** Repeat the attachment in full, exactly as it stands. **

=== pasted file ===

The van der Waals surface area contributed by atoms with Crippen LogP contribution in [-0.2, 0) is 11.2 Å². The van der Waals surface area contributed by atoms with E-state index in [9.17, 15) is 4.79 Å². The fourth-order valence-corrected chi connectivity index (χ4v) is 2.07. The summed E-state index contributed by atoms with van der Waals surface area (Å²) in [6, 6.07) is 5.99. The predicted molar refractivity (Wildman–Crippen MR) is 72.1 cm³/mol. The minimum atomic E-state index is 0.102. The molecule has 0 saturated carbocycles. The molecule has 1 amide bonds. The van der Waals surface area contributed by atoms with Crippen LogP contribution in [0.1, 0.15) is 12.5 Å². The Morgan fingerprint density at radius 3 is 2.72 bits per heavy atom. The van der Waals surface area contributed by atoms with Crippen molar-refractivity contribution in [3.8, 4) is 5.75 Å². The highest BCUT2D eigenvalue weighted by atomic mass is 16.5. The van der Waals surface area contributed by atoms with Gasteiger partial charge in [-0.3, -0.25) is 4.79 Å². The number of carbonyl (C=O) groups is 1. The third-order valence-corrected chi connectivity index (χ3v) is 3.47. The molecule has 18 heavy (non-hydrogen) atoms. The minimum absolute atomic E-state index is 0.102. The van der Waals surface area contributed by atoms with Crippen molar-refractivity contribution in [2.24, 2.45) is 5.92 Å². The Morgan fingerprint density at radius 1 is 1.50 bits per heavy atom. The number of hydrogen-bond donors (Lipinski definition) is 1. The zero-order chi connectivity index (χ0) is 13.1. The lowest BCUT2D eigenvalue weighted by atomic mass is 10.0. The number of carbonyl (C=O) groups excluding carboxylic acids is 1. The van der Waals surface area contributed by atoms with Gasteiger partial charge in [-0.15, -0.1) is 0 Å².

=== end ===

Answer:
The van der Waals surface area contributed by atoms with Crippen LogP contribution in [-0.2, 0) is 11.2 Å². The van der Waals surface area contributed by atoms with E-state index in [9.17, 15) is 4.79 Å². The fourth-order valence-corrected chi connectivity index (χ4v) is 2.07. The summed E-state index contributed by atoms with van der Waals surface area (Å²) in [6, 6.07) is 5.99. The predicted molar refractivity (Wildman–Crippen MR) is 72.1 cm³/mol. The minimum atomic E-state index is 0.102. The molecule has 0 saturated carbocycles. The molecule has 1 amide bonds. The van der Waals surface area contributed by atoms with Crippen LogP contribution in [0.1, 0.15) is 12.5 Å². The Morgan fingerprint density at radius 3 is 2.72 bits per heavy atom. The van der Waals surface area contributed by atoms with Crippen molar-refractivity contribution in [3.8, 4) is 5.75 Å². The highest BCUT2D eigenvalue weighted by atomic mass is 16.5. The van der Waals surface area contributed by atoms with Gasteiger partial charge in [-0.3, -0.25) is 4.79 Å². The number of carbonyl (C=O) groups is 1. The third-order valence-corrected chi connectivity index (χ3v) is 3.47. The molecule has 18 heavy (non-hydrogen) atoms. The minimum absolute atomic E-state index is 0.102. The van der Waals surface area contributed by atoms with Crippen molar-refractivity contribution in [2.24, 2.45) is 5.92 Å². The Morgan fingerprint density at radius 1 is 1.50 bits per heavy atom. The number of hydrogen-bond donors (Lipinski definition) is 1. The zero-order chi connectivity index (χ0) is 13.1. The lowest BCUT2D eigenvalue weighted by atomic mass is 10.0. The number of carbonyl (C=O) groups excluding carboxylic acids is 1. The van der Waals surface area contributed by atoms with Gasteiger partial charge in [-0.15, -0.1) is 0 Å².